The Deferred Action for Childhood Arrivals — or DACA, as the program is better known — protects about 800,000 undocumented immigrants from deportation. All arrived without papers as children under the age of 16, and many of them know no other home than the U.S. Now that President Trump has reportedly decided to end DACA, what will happen to Dreamers during the "six-months delay" as Congress decides whether or not to take up their cause? UPDATE: On Tuesday, Jeff Sessions announced during a press conference that the White House plans to "rescind" DACA.
Exactly when the six months begin is not exactly clear. Trump has not announced the end of DACA yet, it was only through aides who talked to reporters that the plan was publicized. They acknowledged that the president could change his mind.
After being against the program on the campaign trail, Trump promised to have a heart after taking the presidency. Even on Friday, Trump said, "We love the Dreamers. We love everybody." He went on to add that he had a "great feeling for DACA." But, according to the report, it is expected that the White House will announce the official decision on Tuesday to end the program.
That leaves two likely possibilities that Dreamers will face. One would see Congress take up a bill to keep the young immigrants safely in the United States, protected by a similar, but congressionally-backed program (the current DACA was an executive order by President Obama, one reason many Republicans give for their opposition).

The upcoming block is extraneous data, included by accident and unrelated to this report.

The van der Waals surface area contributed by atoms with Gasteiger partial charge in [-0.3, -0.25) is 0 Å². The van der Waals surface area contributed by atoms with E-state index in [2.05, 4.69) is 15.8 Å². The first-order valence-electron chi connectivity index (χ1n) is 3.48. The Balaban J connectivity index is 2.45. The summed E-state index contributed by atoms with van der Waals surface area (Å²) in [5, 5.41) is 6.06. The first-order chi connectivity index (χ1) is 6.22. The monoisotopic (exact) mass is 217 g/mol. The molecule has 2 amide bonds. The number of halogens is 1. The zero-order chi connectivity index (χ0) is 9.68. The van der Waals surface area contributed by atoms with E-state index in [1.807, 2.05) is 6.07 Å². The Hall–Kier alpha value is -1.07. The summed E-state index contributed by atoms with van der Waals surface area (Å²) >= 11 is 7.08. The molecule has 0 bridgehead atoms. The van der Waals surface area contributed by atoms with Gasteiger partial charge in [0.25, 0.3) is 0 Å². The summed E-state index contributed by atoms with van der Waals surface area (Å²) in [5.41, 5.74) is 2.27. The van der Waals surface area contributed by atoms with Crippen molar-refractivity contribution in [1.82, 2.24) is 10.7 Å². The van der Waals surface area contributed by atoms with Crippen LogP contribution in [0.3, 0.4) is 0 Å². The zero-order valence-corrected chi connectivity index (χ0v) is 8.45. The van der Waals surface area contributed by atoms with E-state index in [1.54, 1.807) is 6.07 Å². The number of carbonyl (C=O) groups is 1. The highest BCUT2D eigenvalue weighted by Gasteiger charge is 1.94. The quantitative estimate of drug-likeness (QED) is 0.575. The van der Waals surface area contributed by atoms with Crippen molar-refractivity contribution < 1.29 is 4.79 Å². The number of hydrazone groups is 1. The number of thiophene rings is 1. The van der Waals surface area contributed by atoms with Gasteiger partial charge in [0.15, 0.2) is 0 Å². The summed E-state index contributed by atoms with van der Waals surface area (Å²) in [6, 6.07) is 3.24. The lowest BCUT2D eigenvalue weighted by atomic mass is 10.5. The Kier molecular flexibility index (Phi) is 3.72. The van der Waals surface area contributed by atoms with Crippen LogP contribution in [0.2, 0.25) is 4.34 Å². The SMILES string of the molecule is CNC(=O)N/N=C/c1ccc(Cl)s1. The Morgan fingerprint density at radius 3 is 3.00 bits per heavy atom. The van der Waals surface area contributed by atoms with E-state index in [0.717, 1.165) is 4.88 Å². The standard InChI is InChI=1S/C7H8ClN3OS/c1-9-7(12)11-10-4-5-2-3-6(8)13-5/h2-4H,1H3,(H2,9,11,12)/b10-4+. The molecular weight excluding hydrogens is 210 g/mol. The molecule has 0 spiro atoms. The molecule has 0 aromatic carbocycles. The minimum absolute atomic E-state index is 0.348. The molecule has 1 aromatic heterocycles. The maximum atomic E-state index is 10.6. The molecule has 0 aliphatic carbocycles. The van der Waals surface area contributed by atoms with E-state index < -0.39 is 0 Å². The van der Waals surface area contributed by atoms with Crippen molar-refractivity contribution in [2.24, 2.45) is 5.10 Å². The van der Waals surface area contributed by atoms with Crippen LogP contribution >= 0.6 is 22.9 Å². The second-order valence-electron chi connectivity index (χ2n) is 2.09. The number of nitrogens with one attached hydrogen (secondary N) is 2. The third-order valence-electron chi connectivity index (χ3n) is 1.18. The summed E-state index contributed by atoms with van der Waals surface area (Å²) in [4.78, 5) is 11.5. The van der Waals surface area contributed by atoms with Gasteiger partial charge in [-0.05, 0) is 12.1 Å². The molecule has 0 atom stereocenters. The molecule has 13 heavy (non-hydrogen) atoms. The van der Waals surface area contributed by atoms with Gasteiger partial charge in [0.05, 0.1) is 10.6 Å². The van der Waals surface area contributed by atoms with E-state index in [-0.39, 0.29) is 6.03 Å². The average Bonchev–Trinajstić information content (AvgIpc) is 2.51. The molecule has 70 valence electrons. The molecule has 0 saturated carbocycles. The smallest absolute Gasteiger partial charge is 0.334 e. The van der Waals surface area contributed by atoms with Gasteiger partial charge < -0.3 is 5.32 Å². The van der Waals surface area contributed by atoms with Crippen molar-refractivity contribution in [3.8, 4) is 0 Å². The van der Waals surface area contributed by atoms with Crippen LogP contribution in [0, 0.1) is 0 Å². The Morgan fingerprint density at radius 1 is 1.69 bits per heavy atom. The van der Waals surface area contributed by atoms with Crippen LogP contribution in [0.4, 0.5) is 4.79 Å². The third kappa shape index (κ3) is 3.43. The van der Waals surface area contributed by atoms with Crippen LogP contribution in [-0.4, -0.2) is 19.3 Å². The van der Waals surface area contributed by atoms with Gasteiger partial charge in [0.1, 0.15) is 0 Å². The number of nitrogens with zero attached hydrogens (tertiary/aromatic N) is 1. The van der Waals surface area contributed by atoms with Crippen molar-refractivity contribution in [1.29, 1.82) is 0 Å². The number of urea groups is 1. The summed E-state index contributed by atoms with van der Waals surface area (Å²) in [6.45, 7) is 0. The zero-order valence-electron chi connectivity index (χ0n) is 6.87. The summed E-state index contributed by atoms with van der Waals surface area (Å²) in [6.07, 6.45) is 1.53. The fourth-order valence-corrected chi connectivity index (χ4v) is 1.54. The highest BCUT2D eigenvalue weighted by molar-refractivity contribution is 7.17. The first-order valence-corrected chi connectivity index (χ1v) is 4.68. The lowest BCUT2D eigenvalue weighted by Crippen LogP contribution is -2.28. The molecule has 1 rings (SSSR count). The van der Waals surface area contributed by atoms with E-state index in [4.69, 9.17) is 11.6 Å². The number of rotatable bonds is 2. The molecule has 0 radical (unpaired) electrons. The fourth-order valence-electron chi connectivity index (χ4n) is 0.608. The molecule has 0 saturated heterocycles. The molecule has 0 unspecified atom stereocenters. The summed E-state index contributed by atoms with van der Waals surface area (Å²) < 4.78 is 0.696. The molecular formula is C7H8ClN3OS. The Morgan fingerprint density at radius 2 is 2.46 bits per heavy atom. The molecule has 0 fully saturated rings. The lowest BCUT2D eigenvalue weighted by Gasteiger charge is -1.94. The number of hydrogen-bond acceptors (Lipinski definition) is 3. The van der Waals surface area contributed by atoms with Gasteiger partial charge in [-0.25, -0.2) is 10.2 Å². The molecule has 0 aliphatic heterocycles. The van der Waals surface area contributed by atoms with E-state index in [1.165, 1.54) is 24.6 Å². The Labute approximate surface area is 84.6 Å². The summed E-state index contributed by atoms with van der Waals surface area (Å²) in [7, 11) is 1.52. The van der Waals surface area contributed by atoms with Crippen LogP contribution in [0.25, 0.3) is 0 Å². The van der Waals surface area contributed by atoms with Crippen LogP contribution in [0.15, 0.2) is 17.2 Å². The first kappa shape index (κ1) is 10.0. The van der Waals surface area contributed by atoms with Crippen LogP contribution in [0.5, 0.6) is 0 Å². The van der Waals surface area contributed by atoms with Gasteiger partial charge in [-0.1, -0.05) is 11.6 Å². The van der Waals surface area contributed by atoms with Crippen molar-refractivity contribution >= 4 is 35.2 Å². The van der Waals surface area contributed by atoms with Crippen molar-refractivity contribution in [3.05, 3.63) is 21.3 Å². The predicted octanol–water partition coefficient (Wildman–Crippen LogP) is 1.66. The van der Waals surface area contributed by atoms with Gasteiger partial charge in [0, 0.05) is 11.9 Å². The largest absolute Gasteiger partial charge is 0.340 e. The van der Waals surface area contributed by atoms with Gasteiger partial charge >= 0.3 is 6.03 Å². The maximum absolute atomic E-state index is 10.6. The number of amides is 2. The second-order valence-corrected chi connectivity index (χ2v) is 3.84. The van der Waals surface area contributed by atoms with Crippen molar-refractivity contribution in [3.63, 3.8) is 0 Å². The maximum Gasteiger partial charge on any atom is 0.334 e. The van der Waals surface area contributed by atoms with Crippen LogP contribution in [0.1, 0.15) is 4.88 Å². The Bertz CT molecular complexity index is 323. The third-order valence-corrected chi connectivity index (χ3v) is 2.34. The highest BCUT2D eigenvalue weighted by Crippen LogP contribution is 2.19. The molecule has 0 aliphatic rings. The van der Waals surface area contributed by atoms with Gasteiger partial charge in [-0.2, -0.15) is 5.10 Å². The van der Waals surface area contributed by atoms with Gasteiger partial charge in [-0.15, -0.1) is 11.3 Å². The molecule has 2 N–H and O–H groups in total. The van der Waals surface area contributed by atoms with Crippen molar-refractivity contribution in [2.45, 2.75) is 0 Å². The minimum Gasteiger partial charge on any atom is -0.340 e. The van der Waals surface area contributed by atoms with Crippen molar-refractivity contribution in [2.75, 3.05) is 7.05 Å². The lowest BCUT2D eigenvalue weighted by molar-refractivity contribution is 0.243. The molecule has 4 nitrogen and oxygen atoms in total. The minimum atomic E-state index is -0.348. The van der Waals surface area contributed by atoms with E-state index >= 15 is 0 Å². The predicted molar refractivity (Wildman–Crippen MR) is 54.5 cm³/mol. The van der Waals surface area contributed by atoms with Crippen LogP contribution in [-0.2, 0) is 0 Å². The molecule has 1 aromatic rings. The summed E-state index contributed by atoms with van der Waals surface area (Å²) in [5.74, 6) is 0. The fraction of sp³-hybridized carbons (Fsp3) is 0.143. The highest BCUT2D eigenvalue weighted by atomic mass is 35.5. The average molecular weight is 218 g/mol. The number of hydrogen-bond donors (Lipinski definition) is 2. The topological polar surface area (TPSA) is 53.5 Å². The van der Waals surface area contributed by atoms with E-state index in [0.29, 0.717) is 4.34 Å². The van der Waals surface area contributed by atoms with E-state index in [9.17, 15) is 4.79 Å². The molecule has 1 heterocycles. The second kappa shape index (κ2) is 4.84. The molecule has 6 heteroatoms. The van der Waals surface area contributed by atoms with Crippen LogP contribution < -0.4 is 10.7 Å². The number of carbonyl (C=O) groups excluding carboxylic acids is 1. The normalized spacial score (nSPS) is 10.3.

That said, House Speaker Paul Ryan urged the president not to rescind the program, and House Minority Leader Nancy Pelosi has said she's more than willing to work with Republicans, even urging Ryan to meet with the Hispanic Caucus. Comprehensive immigration reform hasn't made any progress in recent years, but Dreamers are widely supported and legislation that specifically targets DACA recipients could be more likely to pass.
If it doesn't pass and the six-month deadline passes with no change of heart from Trump, some 800,000 DACA recipients would be subject to deportation. The degree to which ICE would target them is anyone's guess, but the government does have a mailing address for every DACA recipient from their application form.
What's unclear is whether the immigrants' current DACA status would be terminated at the same time, or whether they would be targeted as their two-year permits expire. Some 110,653 permits will expire this year and another 404,909 in 2018. The rest expire in 2019.
The cost of those deportations could also grow prohibitive. The average cost of deportation runs about $10,854. That means it could be more than $8 billion to deport all the DACA recipients. Republicans in Congress won't like that price tag — nor should Trump given that it's money he could be using for his other immigration promises, like the wall.
Ultimately the fate of Dreamers will be in the fate of Trump, Congress, and ICE. In the best case scenario, they would get to continue with DACA or be granted another legal status, perhaps even with a pathway to citizenship. But in the worst case scenario, being returned to what now seems like a foreign country is a very real possibility.